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Steadfast Ganishkuz of the ancient Ganish Village of Hunza

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​Another few hundred meters towards north from the central Karimabad in Hunza, lays the ancient and mesmerizing Ganish Village- humble abode of the Ganishkuz (residents of Ganish).

​Predominantly Ismaili Muslims, the Ganishkuz have retained their ancient ways of living for almost a 1000 year. Stepping into the Ganish Village catapults you right into the antiquity where every step feels like you are walking on the sets of a Hollywood Medieval flick.


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​Entrance is a small dirt alley on Karakorum Highway which can be easily overlooked if there were no signboard for the Ganish Village.

​There’s a tailor shop right at the corner of the alley which issues entrance tickets of worth 200/- Rupees for locals. Interestingly this tailor shop is owned by a lady who also dispenses community service for collecting funds and taking care of the main entrance to the village.


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​This main entrance is accessed through a small door which leads into a courtyard heavily shaded by hundreds of years old walnut tree with its exposed roots creeping through the courtyard.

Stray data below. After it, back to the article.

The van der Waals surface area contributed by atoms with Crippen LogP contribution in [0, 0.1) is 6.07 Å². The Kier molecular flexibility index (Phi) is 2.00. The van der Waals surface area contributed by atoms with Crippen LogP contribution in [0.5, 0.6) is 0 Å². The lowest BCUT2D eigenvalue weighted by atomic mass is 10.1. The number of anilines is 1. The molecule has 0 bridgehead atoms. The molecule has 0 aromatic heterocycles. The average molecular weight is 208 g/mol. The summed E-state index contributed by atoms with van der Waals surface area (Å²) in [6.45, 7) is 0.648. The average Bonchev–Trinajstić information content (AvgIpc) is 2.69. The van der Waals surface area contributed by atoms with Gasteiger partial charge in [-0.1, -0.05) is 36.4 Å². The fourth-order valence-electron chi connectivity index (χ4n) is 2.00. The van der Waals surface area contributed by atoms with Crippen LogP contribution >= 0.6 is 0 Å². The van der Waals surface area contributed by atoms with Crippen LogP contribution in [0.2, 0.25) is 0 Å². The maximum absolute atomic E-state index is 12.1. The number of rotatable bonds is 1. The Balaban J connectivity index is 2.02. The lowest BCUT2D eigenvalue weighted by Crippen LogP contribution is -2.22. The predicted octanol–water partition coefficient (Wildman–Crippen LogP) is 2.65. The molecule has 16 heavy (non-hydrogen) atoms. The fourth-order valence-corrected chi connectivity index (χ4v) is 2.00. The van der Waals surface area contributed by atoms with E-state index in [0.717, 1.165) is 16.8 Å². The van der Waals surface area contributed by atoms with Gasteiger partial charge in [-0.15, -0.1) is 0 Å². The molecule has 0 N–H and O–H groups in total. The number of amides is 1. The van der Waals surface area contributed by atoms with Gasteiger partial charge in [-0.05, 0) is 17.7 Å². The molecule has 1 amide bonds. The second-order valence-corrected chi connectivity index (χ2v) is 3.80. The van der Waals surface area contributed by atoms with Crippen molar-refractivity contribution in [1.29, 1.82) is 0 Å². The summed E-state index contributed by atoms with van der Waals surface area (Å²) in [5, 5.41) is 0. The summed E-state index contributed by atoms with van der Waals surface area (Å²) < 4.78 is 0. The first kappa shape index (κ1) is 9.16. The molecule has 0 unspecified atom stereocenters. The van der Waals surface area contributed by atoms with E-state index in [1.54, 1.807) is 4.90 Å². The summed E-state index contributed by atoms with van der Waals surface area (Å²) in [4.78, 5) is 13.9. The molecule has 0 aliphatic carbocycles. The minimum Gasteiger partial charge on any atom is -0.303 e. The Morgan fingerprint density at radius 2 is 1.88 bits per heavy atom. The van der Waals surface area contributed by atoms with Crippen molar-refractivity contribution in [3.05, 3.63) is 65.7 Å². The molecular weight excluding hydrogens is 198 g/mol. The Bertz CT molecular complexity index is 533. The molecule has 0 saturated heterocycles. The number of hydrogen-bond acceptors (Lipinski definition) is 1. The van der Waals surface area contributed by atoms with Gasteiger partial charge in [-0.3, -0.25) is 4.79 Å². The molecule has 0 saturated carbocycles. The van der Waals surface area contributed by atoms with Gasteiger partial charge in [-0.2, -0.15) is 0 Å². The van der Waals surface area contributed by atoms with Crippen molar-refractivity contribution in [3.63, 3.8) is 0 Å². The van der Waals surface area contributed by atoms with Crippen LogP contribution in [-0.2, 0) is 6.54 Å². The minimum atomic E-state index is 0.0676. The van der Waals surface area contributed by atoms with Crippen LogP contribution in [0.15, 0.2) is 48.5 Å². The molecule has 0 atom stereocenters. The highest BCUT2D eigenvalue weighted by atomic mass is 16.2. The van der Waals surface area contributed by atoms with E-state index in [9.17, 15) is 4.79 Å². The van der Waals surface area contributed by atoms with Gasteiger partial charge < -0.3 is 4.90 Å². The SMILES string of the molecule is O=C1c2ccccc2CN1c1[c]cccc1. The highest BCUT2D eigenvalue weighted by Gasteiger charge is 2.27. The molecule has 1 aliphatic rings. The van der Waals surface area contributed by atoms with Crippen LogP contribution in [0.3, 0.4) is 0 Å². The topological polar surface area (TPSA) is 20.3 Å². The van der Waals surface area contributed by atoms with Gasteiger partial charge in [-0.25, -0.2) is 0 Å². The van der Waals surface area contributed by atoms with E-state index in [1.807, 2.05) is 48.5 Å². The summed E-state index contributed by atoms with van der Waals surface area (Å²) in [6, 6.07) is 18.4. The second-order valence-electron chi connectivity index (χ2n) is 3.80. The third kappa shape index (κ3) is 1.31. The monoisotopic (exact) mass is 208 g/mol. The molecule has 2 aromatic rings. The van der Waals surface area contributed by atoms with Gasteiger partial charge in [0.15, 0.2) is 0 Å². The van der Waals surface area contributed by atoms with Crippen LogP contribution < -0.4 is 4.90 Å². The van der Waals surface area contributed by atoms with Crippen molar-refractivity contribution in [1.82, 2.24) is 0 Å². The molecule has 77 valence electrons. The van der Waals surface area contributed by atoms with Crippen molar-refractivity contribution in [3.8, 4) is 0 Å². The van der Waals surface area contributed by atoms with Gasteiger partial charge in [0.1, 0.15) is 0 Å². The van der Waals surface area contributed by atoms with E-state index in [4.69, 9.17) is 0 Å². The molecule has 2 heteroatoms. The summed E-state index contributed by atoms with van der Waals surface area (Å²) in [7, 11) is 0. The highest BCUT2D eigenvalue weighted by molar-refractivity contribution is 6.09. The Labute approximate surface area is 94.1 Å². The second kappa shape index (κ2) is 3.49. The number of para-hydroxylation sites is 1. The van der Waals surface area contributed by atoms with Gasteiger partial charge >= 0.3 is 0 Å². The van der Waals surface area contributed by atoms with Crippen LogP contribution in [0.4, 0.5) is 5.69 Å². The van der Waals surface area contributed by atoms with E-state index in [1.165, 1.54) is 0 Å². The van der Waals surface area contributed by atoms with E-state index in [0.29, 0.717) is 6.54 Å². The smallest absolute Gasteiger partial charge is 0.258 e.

​Another small door leads into the village made out of stone and wood masonry of some ancient construction style somewhat similar to the old village adjacent to the Altit Fort, though looks a tad bit older.


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A maze of alleys between the houses leads to the center of the village which is less of a center and more of a “multiple-Mosque Square” with no less than four ancient mosques pitched right in front of each other.

The mosques are no bigger than a small store room which can accommodate no more than five people at one time.

​These four mosques are named after the four major tribes of Ganish namely Yarikutz, Rupikutz, Kuyokutz, Mamororkutz, which embarrassed Islam in early 16th Century.


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The historic watch tower of Ganish is also one of the oldest which was used by the warriors of Ganish to protect their assets from the neighboring Nagar.

Ganish is a closely knit settlement where the whole village is one big extended family. Entrance to the houses is through small doors built under relative shades to avoid heavy winter snow to creep inside.

​Cattle and livestock are housed close to the homes in small yurt like structures to keep them warm in extreme winters.


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​Spring and fall are two of the most serene times to visit this wondrous place jolting out of antiquity. The Cherry Blossom in spring and multi-colored fall adds jaw-dropping serenity to the settlement.

Ganish Village has twice been awarded the coveted UNESCO’s Asia Pacific Cultural Award for the outstanding restoration and preservation work carried out by the Agha Khan Cultural Services Program (AKCSP).


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